For companies that offer Nonqualified Deferred Compensation (NQDC) plans for their valued executives, many sponsors choose to informally fund these plans with corporate-owned life insurance (COLI) to hedge their deferred compensation liability, reduce associated income statement volatility and provide greater assurance to participants that the funds will be available when promised.
Why informally fund nonqualified liabilities with COLI?
Investment in COLI is a common approach to funding NQDC plans. Over the short-term, COLI programs can generally be structured to closely track unfunded balance sheet liabilities. Over the long-term, COLI programs can help increase benefit security and help reduce overall plan costs, potentially delivering more value to participants.
- COLI can help reduce taxes on invested assets, potentially increasing after-tax returns and enhancing shareholder value.
- COLI generally offers income tax advantages over other investments including:
o Tax-deferred growth of cash value.1
o Tax-free reallocation within the policy.1
o Tax-free receipt of death proceeds.2
o Policy withdrawals are generally first treated as a nontaxable recovery of basis.2,3
o Policy loans are generally not treated as taxable.2,4
- COLI can provide enhanced cash flow flexibility through the employer's access to the cash value via policy loans and policy withdrawals.3,4
- COLI receives favorable accounting and profit and loss treatment relative to taxable investments.
- Competitive COLI products provide a wide array of investment choices, including alternative investment classes designed for a more sophisticated investor.
The tax benefits associated with COLI including tax-advantaged inside buildup and tax-free death benefits make it highly attractive for many companies.1,2
How does COLI work?
COLI is a term to describe a life insurance product that is tailored to institutional buyers. Companies purchase policies on the lives of their executives. These COLI policies can serve as a powerful informal funding vehicle for NQDC plan liabilities. While each plan design has unique features, the methodology to evaluate various COLI products is generally the same. COLI is a financial product, and its benefits and potential risks should be measured as such.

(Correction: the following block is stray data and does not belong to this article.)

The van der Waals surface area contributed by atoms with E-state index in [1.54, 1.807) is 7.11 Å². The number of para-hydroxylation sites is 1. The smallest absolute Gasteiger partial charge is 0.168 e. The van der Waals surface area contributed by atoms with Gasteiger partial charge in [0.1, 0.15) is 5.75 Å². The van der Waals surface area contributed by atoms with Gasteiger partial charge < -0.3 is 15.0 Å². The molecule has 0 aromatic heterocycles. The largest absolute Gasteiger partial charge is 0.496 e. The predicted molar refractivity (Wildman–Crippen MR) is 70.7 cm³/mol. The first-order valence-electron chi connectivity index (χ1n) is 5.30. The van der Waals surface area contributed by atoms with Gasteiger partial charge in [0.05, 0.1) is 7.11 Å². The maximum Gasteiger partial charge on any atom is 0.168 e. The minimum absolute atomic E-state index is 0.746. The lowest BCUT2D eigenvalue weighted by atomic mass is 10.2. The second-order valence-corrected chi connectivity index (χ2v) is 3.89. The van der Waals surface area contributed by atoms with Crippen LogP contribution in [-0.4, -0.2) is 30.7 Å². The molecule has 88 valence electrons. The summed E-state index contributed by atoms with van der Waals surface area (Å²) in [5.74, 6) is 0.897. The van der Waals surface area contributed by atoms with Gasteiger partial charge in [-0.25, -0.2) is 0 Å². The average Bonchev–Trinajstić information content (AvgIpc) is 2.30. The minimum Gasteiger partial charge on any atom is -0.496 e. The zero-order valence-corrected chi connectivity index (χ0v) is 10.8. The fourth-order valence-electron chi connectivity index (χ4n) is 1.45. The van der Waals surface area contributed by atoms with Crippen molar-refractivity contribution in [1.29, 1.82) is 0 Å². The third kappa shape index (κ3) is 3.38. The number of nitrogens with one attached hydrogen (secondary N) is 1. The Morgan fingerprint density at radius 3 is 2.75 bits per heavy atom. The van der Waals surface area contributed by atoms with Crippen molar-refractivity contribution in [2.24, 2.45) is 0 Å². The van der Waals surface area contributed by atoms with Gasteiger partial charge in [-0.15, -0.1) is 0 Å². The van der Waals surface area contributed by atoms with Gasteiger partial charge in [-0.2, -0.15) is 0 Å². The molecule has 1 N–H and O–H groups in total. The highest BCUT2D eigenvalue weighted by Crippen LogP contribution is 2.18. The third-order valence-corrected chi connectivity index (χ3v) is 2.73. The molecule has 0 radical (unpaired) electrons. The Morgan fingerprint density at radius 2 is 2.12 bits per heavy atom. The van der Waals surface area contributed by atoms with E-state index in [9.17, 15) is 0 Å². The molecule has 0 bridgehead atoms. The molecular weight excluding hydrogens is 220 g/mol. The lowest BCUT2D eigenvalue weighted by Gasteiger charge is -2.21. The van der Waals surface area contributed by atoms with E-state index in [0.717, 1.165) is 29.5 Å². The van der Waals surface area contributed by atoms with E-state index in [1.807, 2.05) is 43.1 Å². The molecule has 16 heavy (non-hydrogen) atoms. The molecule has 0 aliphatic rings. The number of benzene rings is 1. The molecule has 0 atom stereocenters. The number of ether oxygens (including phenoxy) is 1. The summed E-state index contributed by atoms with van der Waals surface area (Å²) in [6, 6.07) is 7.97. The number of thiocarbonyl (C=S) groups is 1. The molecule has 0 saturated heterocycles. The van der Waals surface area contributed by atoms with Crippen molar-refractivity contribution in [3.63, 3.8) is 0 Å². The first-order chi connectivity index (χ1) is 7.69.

When a company acquires life insurance on their executives – namely, the eligible participants in a NQDC plan – the company pays the premium and owns the policy. The company becomes the beneficiary of the insurance benefit. Typically, while the employees are the insured under the COLI policies, the employees do not receive direct insurance benefits, or pay the premiums. This coverage is issued on a Guaranteed Issue (GI) underwriting basis (i.e., no medical exams), and doesn't replace or interfere with any other insurance provided by the company, nor does it generally impact the executive’s ability to obtain insurance. COLI policies produce financial statement income for a company if the cash surrender value exceeds the cumulative premiums paid.